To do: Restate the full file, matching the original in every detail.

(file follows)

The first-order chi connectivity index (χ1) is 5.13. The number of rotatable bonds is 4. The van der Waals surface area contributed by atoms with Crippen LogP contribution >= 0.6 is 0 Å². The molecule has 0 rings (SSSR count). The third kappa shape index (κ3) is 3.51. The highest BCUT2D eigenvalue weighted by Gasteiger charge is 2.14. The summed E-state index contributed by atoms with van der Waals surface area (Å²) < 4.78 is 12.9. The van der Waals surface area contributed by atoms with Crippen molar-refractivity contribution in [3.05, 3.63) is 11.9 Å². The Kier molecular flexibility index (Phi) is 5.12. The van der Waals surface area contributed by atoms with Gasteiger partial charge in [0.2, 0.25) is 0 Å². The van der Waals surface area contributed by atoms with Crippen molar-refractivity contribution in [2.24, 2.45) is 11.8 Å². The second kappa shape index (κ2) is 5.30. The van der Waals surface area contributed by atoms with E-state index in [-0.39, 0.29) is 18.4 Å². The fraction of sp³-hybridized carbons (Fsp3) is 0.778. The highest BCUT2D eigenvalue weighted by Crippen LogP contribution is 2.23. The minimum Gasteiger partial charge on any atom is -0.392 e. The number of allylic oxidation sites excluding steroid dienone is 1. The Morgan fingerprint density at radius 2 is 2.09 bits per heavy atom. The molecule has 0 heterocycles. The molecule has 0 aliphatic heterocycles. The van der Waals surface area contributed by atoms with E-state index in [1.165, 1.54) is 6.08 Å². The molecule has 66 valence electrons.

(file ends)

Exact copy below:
The first-order chi connectivity index (χ1) is 5.13. The number of rotatable bonds is 4. The van der Waals surface area contributed by atoms with Crippen LogP contribution >= 0.6 is 0 Å². The molecule has 0 rings (SSSR count). The third kappa shape index (κ3) is 3.51. The highest BCUT2D eigenvalue weighted by Gasteiger charge is 2.14. The summed E-state index contributed by atoms with van der Waals surface area (Å²) < 4.78 is 12.9. The van der Waals surface area contributed by atoms with Crippen molar-refractivity contribution in [3.05, 3.63) is 11.9 Å². The Kier molecular flexibility index (Phi) is 5.12. The van der Waals surface area contributed by atoms with Gasteiger partial charge in [0.2, 0.25) is 0 Å². The van der Waals surface area contributed by atoms with Crippen molar-refractivity contribution in [2.24, 2.45) is 11.8 Å². The second kappa shape index (κ2) is 5.30. The van der Waals surface area contributed by atoms with E-state index in [-0.39, 0.29) is 18.4 Å². The fraction of sp³-hybridized carbons (Fsp3) is 0.778. The highest BCUT2D eigenvalue weighted by Crippen LogP contribution is 2.23. The minimum Gasteiger partial charge on any atom is -0.392 e. The number of allylic oxidation sites excluding steroid dienone is 1. The Morgan fingerprint density at radius 2 is 2.09 bits per heavy atom. The molecule has 0 heterocycles. The molecule has 0 aliphatic heterocycles. The van der Waals surface area contributed by atoms with E-state index in [1.165, 1.54) is 6.08 Å². The molecule has 66 valence electrons.